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Impressions of: New York City Ballet in Works by Peter Martins, Pontus Lidberg and Justin Peck

Impressions of: New York City Ballet in Works by Peter Martins, Pontus Lidberg and Justin Peck

Published on February 14, 2017
Photo: Paul Kolnik

David H. Koch Theater

Fearful Symmetries / Choreography by Peter Martins

Music by John Adams / Costumes by Steven Rubin

The Shimmering Asphalt (World Premiere) / Choreography by Pontus Lidberg

Music by David Lang / Costumes by Rachel Quarmby-Spadaccini

The Times Are Racing (World Premiere) / Choreography by Justin Peck

Music by Dan Deacon / Costumes by Humberto Leon

Pictured above: Tiler Peck in Justin Peck's The Times Are Racing. Photo credit: Paul Kolnik


With all the turmoil gripping the United States, it feels decadent to settle into a plush seat at David H. Koch Theater for New York City Ballet's New Combinations program. But that's exactly what a bunch of people and I are doing — divorcing ourselves from the news cycle where each story is more unbelievable and heart wrenching than the last. For a few hours, we commit to beauty, to the power of art to transcend and elevate.

This iteration of New Combinations showcases the work of three choreographers: Pontus Lidberg, with his first commission from NYCB; Justin Peck, Resident Choreographer; and Peter Martins, Artistic Director.

Everything you know and love about ballet is on full display: ceiling-scraping leaps, six-o'clock extensions, whizzing turns. Often, the stage churns with twenty-plus dancers. Other times, a soloist zips around the perimeter, or a sinuous pas de deux unfolds front and center. Everything is rendered with casual bravado.

Sara Mearns and Chase Finlay in Pontus Lidberg's The Shimmering Asphalt; Photo: Paul Kolnik

Balanchine famously made music visual with his dances, and the tradition continues with Americana flair. Composers John Adams (Martins' Fearful Symmetries), David Lang (Lidberg's The Shimmering Asphalt), and Dan Deacon (Peck’s The Times Are Racing) are all born and bred in the United States. Their compositions swell with the expansiveness of prairies and mountains, of Great Lakes and sand-swept beaches. Conductor Daniel Capps keeps a steady hand on the wheel to prevent the surging rhythms and satiny melodies from overtaking the dancing.

Martins exhibits marvelous restraint in Fearful Symmetries, which premiered in 1990. Adams' score of the same name chugs like a runaway train, and rather than letting it yank him along, Martins subdues it with polite grand jetés and snug assemblés. Attired in cough drop colors, the cast of twenty-three performs as the title suggests — like perfectly resolved geometry proofs. With tempered exuberance, they mirror, they canon, and they congregate in graceful arcs and diagonals.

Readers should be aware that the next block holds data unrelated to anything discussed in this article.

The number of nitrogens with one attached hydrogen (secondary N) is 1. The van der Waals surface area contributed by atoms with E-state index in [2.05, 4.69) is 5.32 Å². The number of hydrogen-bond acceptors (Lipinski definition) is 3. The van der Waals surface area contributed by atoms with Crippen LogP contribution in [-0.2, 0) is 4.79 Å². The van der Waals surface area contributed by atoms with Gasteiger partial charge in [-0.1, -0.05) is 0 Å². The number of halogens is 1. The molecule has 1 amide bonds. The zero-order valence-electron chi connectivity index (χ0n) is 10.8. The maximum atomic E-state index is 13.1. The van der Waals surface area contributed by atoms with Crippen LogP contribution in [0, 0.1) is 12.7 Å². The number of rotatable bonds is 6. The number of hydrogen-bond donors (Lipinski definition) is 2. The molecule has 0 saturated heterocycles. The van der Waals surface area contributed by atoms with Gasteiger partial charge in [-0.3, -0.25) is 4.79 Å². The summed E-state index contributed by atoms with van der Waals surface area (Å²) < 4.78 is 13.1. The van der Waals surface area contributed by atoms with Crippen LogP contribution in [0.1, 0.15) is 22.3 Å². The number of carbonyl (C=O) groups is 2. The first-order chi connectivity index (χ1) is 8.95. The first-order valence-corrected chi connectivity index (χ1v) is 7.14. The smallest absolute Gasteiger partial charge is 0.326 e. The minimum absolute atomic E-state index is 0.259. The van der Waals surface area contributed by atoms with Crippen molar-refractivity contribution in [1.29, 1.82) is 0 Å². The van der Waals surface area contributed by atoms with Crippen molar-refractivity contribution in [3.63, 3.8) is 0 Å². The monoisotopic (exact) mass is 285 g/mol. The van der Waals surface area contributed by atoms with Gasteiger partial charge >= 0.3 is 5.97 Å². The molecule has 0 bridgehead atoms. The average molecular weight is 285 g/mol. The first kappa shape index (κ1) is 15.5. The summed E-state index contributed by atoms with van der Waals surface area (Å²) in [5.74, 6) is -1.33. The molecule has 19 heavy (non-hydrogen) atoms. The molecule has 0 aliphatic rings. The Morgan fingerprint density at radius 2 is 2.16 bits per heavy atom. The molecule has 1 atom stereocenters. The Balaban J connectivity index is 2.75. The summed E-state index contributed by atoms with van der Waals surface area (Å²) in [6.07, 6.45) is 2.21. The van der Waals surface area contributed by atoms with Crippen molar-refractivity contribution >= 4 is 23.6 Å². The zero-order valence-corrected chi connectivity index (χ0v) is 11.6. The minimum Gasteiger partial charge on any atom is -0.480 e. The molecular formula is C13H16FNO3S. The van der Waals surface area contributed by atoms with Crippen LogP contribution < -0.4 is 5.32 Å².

This may be Lidberg's first work for NYCB, but if The Shimmering Asphalt is any indication, it won’t be the last. Against a dark backdrop that occasionally flickers like fool's gold, fifteen dancers unfurl their bodies like ribbons. Augmented with wispy port de bras, they swirl through attitude turns to floor rolls. Alliances among them coalesce only to dissolve soon after: Four men pass around one woman, or a watcher interrupts a pas de deux. The gray costumes with their architectural ruffles and the velvety prickles of Lang's score enhance these fractured, frustrated encounters. Only Sara Mearns, standing alone at the beginning and end as if the goddess Athena, seems immune.

New York City Ballet in Justin Peck's The Times Are Racing; Photo: Paul Kolnik

Peck's The Times Are Racing is so fun you’ll wish you could press repeat. The piece presents a grab bag of influences including musical theater, social dance, hip hop, and, of course, ballet. The result is funky, joyous, and compellingly timely. The leader of the pack, Robert Fairchild, skims through lavish toprocking (b-boy footwork) and slick pirouettes on his toe. To electronic burbles, Amar Ramasar and Tiler Peck swap places during an upside down trick of crisscrossing legs. Like cheerleaders, the twenty sneaker-clad performers lift their arms in a V. At the end, everyone falls to the floor as the jaunty score (the last four tracks from Deacon’s album America) slams to an exclamation point.

Then, the curtain closes. Just like that, cell phones are turned on, and we’re back to reality. But the mood is lighter, brighter, more friendly. Because of the beauty, the thrills, the art — things more important and necessary than ever. 


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Check out our other IMPRESSIONS here, including reviews of Peck's The Most Incredible Thing and NYCB's Fall New Works Program
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